But some liberal-ninny hammer can now bring up how waiting periods.  Even if we had a waiting period in Utah, which we don’t, if I had sold Norman a gun, and he couldn’t pick it up until Tuesday, what’s to keep him from shooting his wife Tuesday?  Nada.  Because repeat it with me everybody, gun laws suck.


Not bad for less than a month
HK. Because you suck. And we hate you.

13 thoughts on “The joys of being a gun dealer”

  1. When you said the name Norman, I instantly thought of another gun dealer in some other county that always gives me weird vibes, but he has gazillions of guns at his access. Wonder if the detective mentioned your name to this Norman guy. He’s probably wondering how in the world he got caught. Probably had the uHaul ready and waiting to go for his ex-wife’s “stuff”.

  2. Correia,

    Wow, when was the last time you saved somebody’s life? That is truly awesome. Thanks for being alert and in tune enough to recognize the problem and then following through with getting the police involved. Somehow I think there are a lot of dealers who wouldn’t have refused to sell him a gun, or who wouldn’t have gotten his ID before refusing him, or wouldn’t have called the police after he left. But you did it all. Well done!

  3. Good for you. Your actions most likely saved this woman.

    I am sure if you posted this on THR, you’d get a lot of posters saying you should have minded your own business.

  4. Poster #1:
    Norman, as in Norman van Wagenen?
    His lack-of-customer-service discount is the reason I bought my Saiga at FBMG’s, even though it was a two-hour drive to get there and back.

  5. great post. I’ve often wondered if you hardware store guys get to exercise your “disgression” very often…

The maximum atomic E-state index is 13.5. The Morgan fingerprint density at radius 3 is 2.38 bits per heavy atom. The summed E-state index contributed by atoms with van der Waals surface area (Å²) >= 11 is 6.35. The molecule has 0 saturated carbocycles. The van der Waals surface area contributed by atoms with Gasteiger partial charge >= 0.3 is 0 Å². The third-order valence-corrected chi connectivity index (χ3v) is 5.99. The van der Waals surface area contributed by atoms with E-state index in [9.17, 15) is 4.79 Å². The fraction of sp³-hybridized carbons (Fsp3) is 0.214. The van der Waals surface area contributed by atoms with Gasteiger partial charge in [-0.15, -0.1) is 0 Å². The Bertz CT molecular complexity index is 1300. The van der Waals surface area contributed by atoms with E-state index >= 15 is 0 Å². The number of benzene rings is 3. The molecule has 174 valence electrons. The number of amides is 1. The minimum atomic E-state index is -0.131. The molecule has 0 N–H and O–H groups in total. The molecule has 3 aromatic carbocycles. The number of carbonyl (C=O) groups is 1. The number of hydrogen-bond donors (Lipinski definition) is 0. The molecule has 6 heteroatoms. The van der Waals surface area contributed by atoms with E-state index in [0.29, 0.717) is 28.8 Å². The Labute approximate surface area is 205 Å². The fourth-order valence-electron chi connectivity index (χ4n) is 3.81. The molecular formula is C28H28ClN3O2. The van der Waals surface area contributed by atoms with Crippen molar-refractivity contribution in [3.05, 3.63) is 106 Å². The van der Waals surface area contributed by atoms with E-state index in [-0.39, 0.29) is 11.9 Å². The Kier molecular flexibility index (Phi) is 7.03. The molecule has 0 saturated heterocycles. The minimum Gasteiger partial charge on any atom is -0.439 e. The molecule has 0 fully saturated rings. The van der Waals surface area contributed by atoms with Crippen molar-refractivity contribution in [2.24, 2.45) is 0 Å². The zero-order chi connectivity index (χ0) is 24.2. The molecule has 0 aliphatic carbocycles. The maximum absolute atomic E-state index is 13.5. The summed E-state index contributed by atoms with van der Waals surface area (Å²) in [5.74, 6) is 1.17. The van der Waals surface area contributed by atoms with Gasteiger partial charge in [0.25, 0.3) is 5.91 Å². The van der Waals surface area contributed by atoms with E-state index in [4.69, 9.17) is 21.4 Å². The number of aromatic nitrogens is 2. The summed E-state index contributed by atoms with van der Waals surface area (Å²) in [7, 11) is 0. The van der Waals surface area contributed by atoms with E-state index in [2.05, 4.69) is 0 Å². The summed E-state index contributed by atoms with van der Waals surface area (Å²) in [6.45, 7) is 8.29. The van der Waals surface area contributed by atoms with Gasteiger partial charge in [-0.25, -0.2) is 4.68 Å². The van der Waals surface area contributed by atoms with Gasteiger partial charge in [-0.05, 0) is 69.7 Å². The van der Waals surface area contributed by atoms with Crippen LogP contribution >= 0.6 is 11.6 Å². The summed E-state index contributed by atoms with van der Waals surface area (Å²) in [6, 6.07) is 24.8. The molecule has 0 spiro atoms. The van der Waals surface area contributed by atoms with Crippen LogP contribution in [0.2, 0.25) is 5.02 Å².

found your blog while checking links off the “People of the Gun” site. I haven’t spent this much time at a new blog in quite a while. Thanks! (bookmarked and blogrolled ya)

  6. I would imagine this is not an uncommon event for gun dealers. I’m glad you didn’t sell. Don’t get me wrong, I agree with you that everyone should be the proud owner of a machine gun!

  7. Well done. I always hate people like this, not only because they’re fucking nutjobs, but because they’re the kind of people the anti-gunners point to and say “See? Nobody should have guns!” Way to deal with him though.

  8. Well done, Correia.
    So he’s busted for A&B, do you suppose they could tack on Conspiracy to Commit Murder, based on your testimony?

    Just wondering.

  9. Well done!

    As to conspiracy; that requires additional people. However, Attempted Murder – now, that would have an easier time holding up against a crim def attorney.

  10. Larry love your books. I get that you don’t like gun control laws. I can’t think of any that aren’t a complete waste of time. What would you think of a gun owners license? Kind of like a drivers license. To get it you have to pass a gun safty course but once you have it you can own and carry any gun you want any where in the country. I consider you a subject matter expert on this type of thing an would be interested in hearing what you think.

    1. 1. The right to drive a car is not guaranteed in the Constitution.

      2. You don’t need a driver’s license or registration to OWN a car if it remains on private property.

      3. Look at all the jurisdictions in which it is theoretically possible for anybody to apply for a concealed carry permit, but in practice only the rich and/or politically connected are ever actually issued one.

      As Heinlein puts it in Red Planet: “That a free citizen should have to go before a committee, hat in hand, and pray for permission to bear arms – fantastic! Arm your daughter, sir, and pay no attention to petty bureaucrats.”

    2. Driver’s licenses only apply to government roads. There was a race car driver that got his license yanked a few years ago and it was widely noted he COULD have still continued racing despite this since it was all on private property (academic question because he was kicked out, but correct). An otherwise public range that required a hunting license to shoot at would be fine (in principle, who knows what the quality would be like) if it didn’t prohibit private ranges.

      Also hunting licenses are state or smaller. To my knowledge there are no federal hunting licenses.